An easy guide to Cobb 2017 property taxes


It’s that time of year again. Cobb County is preparing to set property tax rates. Here’s everything you need to know about your tax bill. 

What’s happening with my taxes? 

On Tuesday, July 25, the Cobb Board of Commissioners will vote on a millage rate for 2017. The millage rate refers to how much tax a property owner pays on each $1,000 of assessed home value (milli is Latin for thousand). Cobb County taxes 40 percent of the fair market value of your home.

The county uses this money to pay for things like police, firefighters, roads, parks, zoning staff, libraries and, sometimes, sports stadiums. 

Why are Cobb commissioners voting on the 2017 tax rate in July. Isn’t 2017 almost over?

Yes, it is. The county budget is usually set in September, but taxes are due over a year later, the following October. Between the budget’s adoption and the tax deadline, the county sends out property value assessments (May), adopts a millage rate (July) and sends out tax bills (August).

Will my taxes go up?

Probably.

Property values have been rising in many parts of Cobb, so even if the millage rate stayed the same, you may still end up paying more. Your tax bill is affected by two things: Millage rate and assessed value. 

Cobb Commission Chairman Mike Boyce is pushing a millage rate increase from 9.85 to 9.98 mills to raise more money to buy park land. It amounts to a $12 increase on a home valued at $275,000. But your increase could be higher if your property value rose. 

County government taxes are only a portion of your tax bill. The largest chunk of it generally goes to schools. The Cobb County School Board renewed the school tax millage rate last week at 18.9 mills. It has not changed in ten years.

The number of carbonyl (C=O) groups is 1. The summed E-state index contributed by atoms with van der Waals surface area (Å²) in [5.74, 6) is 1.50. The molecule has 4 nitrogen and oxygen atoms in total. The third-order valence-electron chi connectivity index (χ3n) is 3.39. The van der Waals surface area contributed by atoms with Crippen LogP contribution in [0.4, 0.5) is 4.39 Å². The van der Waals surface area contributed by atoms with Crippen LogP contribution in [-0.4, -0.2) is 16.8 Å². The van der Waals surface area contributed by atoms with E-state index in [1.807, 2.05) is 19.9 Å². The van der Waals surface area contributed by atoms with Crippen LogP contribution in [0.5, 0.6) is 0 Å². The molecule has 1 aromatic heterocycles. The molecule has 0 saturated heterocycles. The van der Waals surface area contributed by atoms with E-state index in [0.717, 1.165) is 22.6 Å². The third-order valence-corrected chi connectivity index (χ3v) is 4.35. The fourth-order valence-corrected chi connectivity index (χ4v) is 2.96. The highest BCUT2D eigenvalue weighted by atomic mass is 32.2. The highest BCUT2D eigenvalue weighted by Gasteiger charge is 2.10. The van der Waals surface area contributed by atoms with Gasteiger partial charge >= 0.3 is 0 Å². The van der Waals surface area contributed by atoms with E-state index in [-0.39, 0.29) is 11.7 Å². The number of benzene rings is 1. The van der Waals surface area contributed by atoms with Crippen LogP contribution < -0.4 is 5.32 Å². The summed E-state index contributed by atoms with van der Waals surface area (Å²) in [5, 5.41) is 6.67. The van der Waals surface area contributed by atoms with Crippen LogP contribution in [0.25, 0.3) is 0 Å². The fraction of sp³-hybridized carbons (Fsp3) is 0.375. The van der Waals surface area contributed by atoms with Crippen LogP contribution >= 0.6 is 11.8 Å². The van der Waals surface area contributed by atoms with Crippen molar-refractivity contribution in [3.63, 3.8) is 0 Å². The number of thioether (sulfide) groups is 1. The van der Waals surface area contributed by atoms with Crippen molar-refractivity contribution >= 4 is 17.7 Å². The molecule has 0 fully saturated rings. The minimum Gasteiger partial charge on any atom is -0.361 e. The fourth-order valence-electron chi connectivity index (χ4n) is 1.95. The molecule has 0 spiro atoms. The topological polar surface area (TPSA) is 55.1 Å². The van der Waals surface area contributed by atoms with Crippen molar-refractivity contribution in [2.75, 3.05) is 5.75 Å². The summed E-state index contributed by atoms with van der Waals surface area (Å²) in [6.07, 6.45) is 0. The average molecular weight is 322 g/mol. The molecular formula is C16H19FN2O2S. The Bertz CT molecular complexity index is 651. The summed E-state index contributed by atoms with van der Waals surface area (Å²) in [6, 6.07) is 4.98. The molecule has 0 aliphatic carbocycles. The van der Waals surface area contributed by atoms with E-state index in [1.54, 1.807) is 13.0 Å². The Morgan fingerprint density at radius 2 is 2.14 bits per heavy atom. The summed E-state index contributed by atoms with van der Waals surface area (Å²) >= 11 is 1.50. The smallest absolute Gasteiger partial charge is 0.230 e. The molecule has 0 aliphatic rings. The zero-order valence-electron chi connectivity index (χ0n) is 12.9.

Again, if your home value has increased, then you will end up paying more than last year.

If you live Acworth, Austell, Marietta, Smyrna, Powder Springs or Kennesaw, you will also receive a municipal tax bill. 

Who decides how much I owe in taxes? 

Several groups work together to set and collect taxes. 

County employees at the tax assessor’s office determine how much your home is worth. Forty percent of that is your assessed value, or what you’re taxed on.

The board of commissioners, an elected body, adopts the county budget and the tax rate to support it. Specifically, the board sets the rates for the General Fund, Fire Fund and Debt Service.

Cobb residents also elect the tax commissioner, who is responsible for sending out bills and collecting taxes. 

The tax assessor’s office is separate from the board of commissioners and the tax commissioner in order to shield it from political influence. You wouldn’t want an elected official exerting influence on property assessments of, say, campaign donors. 

How do I read my tax bill? 

In August, the county tax commissioner sends out your tax bill based on the adopted millage rate. Depending on where you live, you may also receive a tax bill from your town or city.

Your tax bill should look something like this: